While the company has back-paid the worker in full, it has received a Letter of Caution from the Fair Work Ombudsman.
The employee was underpaid his normal hourly rate, casual loadings, shift allowances, weekend and public holiday penalty rates and overtime rates between 2009 and 2013.
The Fair Work Ombudsman found that the security guard was paid an average of $21.84 an hour for overtime work when he should have received $33 an hour.
Further, he was paid less than $20 an hour for public holiday work despite being entitled to rates of up to $37.73 – and on Saturdays, he was paid $23.14 instead of the minimum $29.97.
The employee lodged a request for assistance with the Fair Work Ombudsman after becoming aware he was being paid below lawful minimum rates.
Fair Work Ombudsman Natalie James says the Melbourne-based security company co-operated with inspectors and avoided enforcement action.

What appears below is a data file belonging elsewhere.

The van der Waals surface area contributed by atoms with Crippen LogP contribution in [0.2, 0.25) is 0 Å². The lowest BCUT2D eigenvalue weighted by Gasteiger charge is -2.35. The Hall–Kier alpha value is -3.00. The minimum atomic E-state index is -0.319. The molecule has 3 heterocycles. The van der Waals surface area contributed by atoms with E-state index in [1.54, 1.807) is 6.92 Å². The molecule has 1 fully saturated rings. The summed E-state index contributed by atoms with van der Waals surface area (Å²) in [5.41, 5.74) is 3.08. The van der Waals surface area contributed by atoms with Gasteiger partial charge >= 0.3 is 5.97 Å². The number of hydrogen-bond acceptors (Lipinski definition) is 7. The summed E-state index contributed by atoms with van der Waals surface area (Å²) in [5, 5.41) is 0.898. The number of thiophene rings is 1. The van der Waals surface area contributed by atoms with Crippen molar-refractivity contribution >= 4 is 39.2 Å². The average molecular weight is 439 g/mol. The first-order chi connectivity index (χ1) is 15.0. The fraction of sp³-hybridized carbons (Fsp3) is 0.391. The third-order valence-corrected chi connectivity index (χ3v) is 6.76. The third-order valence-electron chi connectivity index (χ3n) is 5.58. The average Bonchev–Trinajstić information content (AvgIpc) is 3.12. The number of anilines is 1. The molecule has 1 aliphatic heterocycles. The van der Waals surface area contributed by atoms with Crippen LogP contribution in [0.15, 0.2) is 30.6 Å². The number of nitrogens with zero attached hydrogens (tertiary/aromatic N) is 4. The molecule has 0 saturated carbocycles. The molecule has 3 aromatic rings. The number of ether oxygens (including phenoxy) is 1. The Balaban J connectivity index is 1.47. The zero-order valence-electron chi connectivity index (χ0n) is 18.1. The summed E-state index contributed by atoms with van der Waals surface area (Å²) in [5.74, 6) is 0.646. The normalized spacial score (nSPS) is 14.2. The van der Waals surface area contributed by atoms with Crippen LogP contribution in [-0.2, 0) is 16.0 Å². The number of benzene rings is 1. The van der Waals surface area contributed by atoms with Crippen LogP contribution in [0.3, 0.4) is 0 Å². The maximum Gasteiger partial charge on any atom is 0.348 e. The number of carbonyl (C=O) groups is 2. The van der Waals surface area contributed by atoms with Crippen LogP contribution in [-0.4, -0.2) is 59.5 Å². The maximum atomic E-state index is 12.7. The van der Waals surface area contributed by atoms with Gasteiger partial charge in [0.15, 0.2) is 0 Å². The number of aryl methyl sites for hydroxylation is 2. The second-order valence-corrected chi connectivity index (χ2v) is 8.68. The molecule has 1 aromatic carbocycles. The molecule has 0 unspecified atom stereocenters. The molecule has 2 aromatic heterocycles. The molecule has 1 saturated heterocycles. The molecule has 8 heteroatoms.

“When we find employers who have made mistakes, our preference is always to educate them about their obligations and work with the business to resolve the issues outside of the Courts,” she said.
Ms James says it is vitally important employers ensure they are aware of the minimum wage rates applicable to their workplace, including penalty rates.
“A small mistake left over time can easily result in a hefty bill for back-payment of wages – so it is important employers get it right in the first place,” she said.
Employers who have any uncertainty about whether their workplace practices are appropriate can visit fairwork.gov.au or phone the Fair Work Infoline on 13 13 94 for advice. An interpreter service is available on 13 14 50.
Small businesses can opt to be put through to a small business helpline, which has assisted more than 250,000 callers since it was established.
Tools and resources available on the website include templates for time-and-wages records, an online learning centre and a Pay and Conditions Tool (PACT) that provides advice about pay, shift, leave and redundancy entitlements.